Microglia, the brain’s trash collector cells, may play larger role in brain health, may reveal clues to disease treatments
Microglia are a minority among brain cells, but a new study in mice is adding to the evidence that these “trash collector” cells may have a mightier role in brain health and disease, and could provide clues to new treatment targets for neurodegenerative diseases such as Alzheimer’s. Funded in part by NIA and published in Nature, this latest research suggests there is a microglia-driven negative feedback mechanism that is modifying how neurons act.
Neurons, which make up about 50% of brain cells, have long been viewed as the drivers of brain processes, such as thoughts and behavior. Meanwhile microglia, representing only about 10% of brain cells, have been seen as the clean-up crew. For their job as the brain’s immune cells, microglia remove dying neurons, prune synapses, and generally support the survival of neurons.
A research team at the Icahn School of Medicine at Mount Sinai performed a series of experiments in mice, including the removal of microglia from specific brain regions. Led by Anne Schaefer, M.D., Ph.D., Professor of Neuroscience and Psychiatry, and a 2012 NIH Director’s New Innovator Award Recipient, researchers compared neuronal responses to different insults and controls. When the microglia were removed, at first the neurons were fine, but then went haywire, showing a seizure response to insults.
The findings show a circuit between neurons and microglia that involve the molecule adenosine triphosphate (ATP). When neurons are active, they release ATP, which attracts microglia. The microglia in turn break down ATP into forms of adenosine, which suppress synaptic transmission and neuron activity. Without microglia, or when microglia don’t respond to ATP, the seizure response kicks in with excessive neuronal activity.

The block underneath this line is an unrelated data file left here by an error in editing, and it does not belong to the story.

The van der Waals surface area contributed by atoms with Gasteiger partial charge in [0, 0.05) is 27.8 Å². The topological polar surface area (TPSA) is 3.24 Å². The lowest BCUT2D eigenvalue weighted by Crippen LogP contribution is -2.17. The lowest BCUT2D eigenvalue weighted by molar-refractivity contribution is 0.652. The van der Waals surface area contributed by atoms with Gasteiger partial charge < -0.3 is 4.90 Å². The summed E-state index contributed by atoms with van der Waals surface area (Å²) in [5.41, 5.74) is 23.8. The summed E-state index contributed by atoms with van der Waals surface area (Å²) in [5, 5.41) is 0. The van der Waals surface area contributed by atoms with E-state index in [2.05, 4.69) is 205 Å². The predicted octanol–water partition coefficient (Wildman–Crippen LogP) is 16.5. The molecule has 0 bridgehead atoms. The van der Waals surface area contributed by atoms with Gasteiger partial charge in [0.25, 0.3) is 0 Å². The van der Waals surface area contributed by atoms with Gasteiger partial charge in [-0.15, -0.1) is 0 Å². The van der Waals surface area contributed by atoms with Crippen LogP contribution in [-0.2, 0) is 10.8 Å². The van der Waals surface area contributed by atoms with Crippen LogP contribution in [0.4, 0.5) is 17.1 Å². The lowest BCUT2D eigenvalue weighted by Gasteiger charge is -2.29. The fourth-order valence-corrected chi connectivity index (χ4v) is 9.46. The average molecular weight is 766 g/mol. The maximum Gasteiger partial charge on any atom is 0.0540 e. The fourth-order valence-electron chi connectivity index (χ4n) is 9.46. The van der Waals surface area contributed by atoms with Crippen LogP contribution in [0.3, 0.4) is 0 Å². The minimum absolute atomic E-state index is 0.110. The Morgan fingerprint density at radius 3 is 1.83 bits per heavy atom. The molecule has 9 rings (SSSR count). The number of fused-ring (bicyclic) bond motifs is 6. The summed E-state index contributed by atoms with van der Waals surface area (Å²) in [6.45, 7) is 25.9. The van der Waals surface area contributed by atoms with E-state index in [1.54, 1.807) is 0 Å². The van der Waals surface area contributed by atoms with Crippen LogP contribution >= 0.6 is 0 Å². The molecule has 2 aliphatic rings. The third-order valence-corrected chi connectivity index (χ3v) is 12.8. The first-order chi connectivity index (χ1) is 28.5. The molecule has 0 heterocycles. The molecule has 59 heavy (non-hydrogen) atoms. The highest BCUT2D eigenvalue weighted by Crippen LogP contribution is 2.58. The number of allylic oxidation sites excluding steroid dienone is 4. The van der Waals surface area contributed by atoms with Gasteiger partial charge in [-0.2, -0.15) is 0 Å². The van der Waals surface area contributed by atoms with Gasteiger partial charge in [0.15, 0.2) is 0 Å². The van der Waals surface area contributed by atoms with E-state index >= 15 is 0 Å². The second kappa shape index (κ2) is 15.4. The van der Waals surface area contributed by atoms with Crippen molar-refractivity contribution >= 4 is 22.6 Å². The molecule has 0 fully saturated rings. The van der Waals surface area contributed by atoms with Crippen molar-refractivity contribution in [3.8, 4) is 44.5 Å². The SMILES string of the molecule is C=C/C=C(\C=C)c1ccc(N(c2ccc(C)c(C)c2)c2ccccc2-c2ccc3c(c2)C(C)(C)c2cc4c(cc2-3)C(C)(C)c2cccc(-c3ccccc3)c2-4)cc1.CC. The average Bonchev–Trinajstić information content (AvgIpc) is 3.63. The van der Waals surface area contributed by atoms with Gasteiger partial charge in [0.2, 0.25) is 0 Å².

The researchers also looked at this circuit in an Alzheimer’s disease mouse model and saw the same seizure response. They hypothesize that this type of microglia-induced neuromodulation may go awry in neurodegenerative diseases, including Alzheimer’s and Huntington’s, and contribute to increases in neuron excitability and behavior changes that are associated with those disorders. Targeting the microglia system could potentially be a therapeutic protecting the brain from abnormal activation seen in neurodegenerative diseases.
As a next step, Dr. Schaefer and colleagues are starting to investigate the epigenetic mechanisms of microglia activation during aging and its contributions to neurodegenerative diseases. NIA recently awarded the Icahn School of Medicine at Mount Sinai a $2.99 million grant (number RF1AG068558) toward this effort targeting microglial epigenetic regulators specific to inflammation.
This research was funded in part by NIA grants R01AG045040, U01AG058635, and T32AG049688.
These activities relate to NIH’s AD+ADRD Research Implementation Milestone 2.A, "Create new research programs that use data-driven, systems-based approaches to integrate the study of fundamental biology of aging with neurobiology of aging and research on neurodegeneration, AD and AD-related dementias to better understand the mechanism(s) of vulnerability and resilience in AD across all levels of biologic complexity (from cellular to population level) and to gain a deeper understanding of the complex biology and integrative physiology of healthy and pathologic brain aging." They also relate to Milestone 2.B, "Establish new research programs that employ data-driven, systems-based approaches to understand the interaction between peripheral systems (in particular: immune, metabolic, microbiome) and the brain and the impact of this interaction on brain aging and neurodegeneration. These efforts should integrate human and animal model research and characterize the extent to which molecular (epigenomic, transcriptomic and metabolomic) variation identified in peripheral tissues can be used as a proxy for inter-individual variation in the trajectories of brain aging, AD and AD-related dementias."
Reference: Badimon A, et al. Negative feedback control of neuronal activity by microglia. Nature. 2020;586(7829):417-423. doi: 10.1038/s41586-020-2777-8.